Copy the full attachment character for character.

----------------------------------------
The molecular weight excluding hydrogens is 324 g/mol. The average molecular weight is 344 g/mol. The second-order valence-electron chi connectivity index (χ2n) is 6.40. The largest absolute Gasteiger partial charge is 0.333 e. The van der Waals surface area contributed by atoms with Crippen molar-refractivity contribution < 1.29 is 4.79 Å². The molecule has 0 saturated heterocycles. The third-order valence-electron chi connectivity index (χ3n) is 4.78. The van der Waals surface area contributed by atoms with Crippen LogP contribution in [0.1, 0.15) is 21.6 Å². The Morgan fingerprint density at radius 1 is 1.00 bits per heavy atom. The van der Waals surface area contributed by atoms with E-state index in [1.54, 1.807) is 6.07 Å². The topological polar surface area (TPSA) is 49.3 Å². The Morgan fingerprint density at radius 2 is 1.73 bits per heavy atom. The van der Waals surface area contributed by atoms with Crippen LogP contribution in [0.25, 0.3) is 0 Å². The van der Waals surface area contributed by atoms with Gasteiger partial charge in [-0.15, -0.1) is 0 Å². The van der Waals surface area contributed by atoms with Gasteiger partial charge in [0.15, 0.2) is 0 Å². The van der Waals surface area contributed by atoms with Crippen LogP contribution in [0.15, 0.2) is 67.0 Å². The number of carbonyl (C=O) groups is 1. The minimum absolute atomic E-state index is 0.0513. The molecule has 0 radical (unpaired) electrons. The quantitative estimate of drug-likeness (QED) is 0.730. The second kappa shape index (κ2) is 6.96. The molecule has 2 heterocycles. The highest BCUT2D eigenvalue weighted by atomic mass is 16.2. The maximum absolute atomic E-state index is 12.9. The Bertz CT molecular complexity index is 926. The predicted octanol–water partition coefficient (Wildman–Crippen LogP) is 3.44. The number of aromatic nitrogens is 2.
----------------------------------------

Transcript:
The molecular weight excluding hydrogens is 324 g/mol. The average molecular weight is 344 g/mol. The second-order valence-electron chi connectivity index (χ2n) is 6.40. The largest absolute Gasteiger partial charge is 0.333 e. The van der Waals surface area contributed by atoms with Crippen molar-refractivity contribution < 1.29 is 4.79 Å². The molecule has 0 saturated heterocycles. The third-order valence-electron chi connectivity index (χ3n) is 4.78. The van der Waals surface area contributed by atoms with Crippen LogP contribution in [0.1, 0.15) is 21.6 Å². The Morgan fingerprint density at radius 1 is 1.00 bits per heavy atom. The van der Waals surface area contributed by atoms with E-state index in [1.54, 1.807) is 6.07 Å². The topological polar surface area (TPSA) is 49.3 Å². The Morgan fingerprint density at radius 2 is 1.73 bits per heavy atom. The van der Waals surface area contributed by atoms with Crippen LogP contribution in [0.25, 0.3) is 0 Å². The van der Waals surface area contributed by atoms with Gasteiger partial charge in [-0.15, -0.1) is 0 Å². The van der Waals surface area contributed by atoms with Gasteiger partial charge in [0.15, 0.2) is 0 Å². The van der Waals surface area contributed by atoms with Crippen LogP contribution in [0.15, 0.2) is 67.0 Å². The number of carbonyl (C=O) groups is 1. The minimum absolute atomic E-state index is 0.0513. The molecule has 0 radical (unpaired) electrons. The quantitative estimate of drug-likeness (QED) is 0.730. The second kappa shape index (κ2) is 6.96. The molecule has 2 heterocycles. The highest BCUT2D eigenvalue weighted by atomic mass is 16.2. The maximum absolute atomic E-state index is 12.9. The Bertz CT molecular complexity index is 926. The predicted octanol–water partition coefficient (Wildman–Crippen LogP) is 3.44. The number of aromatic nitrogens is 2.